Colin may however use the rule of contributory negligence to avoid liability in this case. The facts of the case clearly show that Orin turned to wave at Ross after having him reach the ground safely. Orin lost his footing because he was not holding onto the equipment with both hands. In an effort to right himself Ross then trod on a rope which gave way because the equipment had been incorrectly set up. As both are at fault, and Orin also had contributed to his injury, Colin’s liability may be excluded under principles of contributory negligence. In Butterfield v Forrester, (1809) 11 East 60, this principle was used by the court to exclude liability of the defendant. Although there is change brought in by the Law Reform (Contributory Negligence) Act 1945, due to which contributory negligence will not preclude all liability, there may be apportionment of liability between the claimant and defendant (s.4). In Jones v Livox Quarries, [1952] 2 QB 608, damages were reduced due to contributory negligence.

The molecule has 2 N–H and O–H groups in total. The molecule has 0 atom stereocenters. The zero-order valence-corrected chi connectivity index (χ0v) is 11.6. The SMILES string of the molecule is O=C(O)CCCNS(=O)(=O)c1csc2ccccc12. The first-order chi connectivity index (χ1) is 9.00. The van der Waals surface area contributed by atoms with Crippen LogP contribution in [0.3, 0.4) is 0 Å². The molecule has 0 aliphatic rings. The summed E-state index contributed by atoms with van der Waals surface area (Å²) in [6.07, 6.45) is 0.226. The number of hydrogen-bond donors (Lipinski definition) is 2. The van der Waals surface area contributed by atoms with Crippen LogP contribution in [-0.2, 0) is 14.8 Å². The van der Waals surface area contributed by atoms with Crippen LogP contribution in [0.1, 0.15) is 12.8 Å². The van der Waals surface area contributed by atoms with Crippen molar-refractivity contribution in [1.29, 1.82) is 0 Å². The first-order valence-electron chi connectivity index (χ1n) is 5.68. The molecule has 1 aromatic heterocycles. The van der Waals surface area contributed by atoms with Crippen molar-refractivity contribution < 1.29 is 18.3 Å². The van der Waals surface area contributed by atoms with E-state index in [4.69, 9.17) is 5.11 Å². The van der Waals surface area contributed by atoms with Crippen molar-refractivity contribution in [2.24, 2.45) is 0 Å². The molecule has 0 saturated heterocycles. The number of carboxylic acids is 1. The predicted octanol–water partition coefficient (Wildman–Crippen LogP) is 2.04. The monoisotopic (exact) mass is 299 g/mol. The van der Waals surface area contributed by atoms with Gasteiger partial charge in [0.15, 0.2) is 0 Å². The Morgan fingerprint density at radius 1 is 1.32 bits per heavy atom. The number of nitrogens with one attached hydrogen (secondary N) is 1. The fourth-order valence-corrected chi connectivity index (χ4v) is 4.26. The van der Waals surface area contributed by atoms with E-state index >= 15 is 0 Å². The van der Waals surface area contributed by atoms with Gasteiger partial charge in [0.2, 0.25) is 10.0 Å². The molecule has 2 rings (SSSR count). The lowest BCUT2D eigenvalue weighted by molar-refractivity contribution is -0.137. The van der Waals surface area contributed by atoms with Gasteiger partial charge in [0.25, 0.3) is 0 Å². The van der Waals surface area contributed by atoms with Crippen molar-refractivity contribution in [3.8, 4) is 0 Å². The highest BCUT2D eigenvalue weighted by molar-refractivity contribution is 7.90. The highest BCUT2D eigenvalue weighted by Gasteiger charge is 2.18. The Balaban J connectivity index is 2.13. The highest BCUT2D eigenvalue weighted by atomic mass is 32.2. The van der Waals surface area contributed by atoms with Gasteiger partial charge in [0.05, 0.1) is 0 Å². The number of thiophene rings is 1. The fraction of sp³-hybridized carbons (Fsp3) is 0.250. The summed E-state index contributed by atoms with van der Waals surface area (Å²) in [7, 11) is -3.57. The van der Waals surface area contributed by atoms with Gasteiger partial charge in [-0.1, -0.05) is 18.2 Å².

Therefore, Colin may use the defence of contributory negligence to limit his liability to pay damages for the injury caused to Orin.

4.2 Applying rules on Vicarious Liability

Vicarious liability of an employer arises in cases of torts committed by their employees. This is based on the principle- qui facit per alium facit per se, which means that he who does an act through another, does it himself. Recently this principle was also justified on the basis of economic factors in the Supreme Court case of Various Claimants v Catholic Child Welfare Society, [2012] 3 WLR 1319 (Lunney & Oliphant, 2013, p.801)